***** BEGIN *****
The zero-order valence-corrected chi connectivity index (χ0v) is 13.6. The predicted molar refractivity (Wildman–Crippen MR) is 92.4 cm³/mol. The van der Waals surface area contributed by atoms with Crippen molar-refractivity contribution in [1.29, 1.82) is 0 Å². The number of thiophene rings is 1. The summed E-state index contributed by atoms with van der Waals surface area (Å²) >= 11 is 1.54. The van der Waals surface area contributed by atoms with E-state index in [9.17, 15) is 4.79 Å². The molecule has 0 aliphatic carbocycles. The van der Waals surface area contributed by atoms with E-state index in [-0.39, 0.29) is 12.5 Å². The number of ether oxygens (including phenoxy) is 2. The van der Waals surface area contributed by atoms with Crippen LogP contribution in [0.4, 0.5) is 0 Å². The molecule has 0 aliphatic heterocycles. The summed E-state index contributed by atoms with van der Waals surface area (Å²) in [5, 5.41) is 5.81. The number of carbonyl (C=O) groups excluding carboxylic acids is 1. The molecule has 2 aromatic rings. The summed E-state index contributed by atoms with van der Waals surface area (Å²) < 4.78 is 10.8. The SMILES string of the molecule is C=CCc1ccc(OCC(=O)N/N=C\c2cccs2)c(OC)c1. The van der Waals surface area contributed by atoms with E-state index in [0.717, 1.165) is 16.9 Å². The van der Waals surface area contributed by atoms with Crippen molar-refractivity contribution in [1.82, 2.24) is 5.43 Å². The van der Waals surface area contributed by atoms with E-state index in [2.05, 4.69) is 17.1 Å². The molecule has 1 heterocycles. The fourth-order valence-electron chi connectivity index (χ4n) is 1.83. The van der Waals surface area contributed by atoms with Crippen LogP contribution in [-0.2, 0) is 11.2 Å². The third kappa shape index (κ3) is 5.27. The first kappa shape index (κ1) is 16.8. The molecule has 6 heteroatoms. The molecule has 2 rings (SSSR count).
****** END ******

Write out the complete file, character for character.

The zero-order valence-corrected chi connectivity index (χ0v) is 13.6. The predicted molar refractivity (Wildman–Crippen MR) is 92.4 cm³/mol. The van der Waals surface area contributed by atoms with Crippen molar-refractivity contribution in [1.29, 1.82) is 0 Å². The number of thiophene rings is 1. The summed E-state index contributed by atoms with van der Waals surface area (Å²) >= 11 is 1.54. The van der Waals surface area contributed by atoms with E-state index in [9.17, 15) is 4.79 Å². The molecule has 0 aliphatic carbocycles. The van der Waals surface area contributed by atoms with E-state index in [-0.39, 0.29) is 12.5 Å². The number of ether oxygens (including phenoxy) is 2. The van der Waals surface area contributed by atoms with Crippen LogP contribution in [0.4, 0.5) is 0 Å². The molecule has 0 aliphatic heterocycles. The summed E-state index contributed by atoms with van der Waals surface area (Å²) in [5, 5.41) is 5.81. The number of carbonyl (C=O) groups excluding carboxylic acids is 1. The molecule has 2 aromatic rings. The summed E-state index contributed by atoms with van der Waals surface area (Å²) < 4.78 is 10.8. The SMILES string of the molecule is C=CCc1ccc(OCC(=O)N/N=C\c2cccs2)c(OC)c1. The van der Waals surface area contributed by atoms with E-state index in [0.717, 1.165) is 16.9 Å². The van der Waals surface area contributed by atoms with Crippen molar-refractivity contribution in [1.82, 2.24) is 5.43 Å². The van der Waals surface area contributed by atoms with E-state index in [2.05, 4.69) is 17.1 Å². The molecule has 1 heterocycles. The fourth-order valence-electron chi connectivity index (χ4n) is 1.83. The van der Waals surface area contributed by atoms with Crippen LogP contribution in [-0.2, 0) is 11.2 Å². The third kappa shape index (κ3) is 5.27. The first kappa shape index (κ1) is 16.8. The molecule has 6 heteroatoms. The molecule has 2 rings (SSSR count).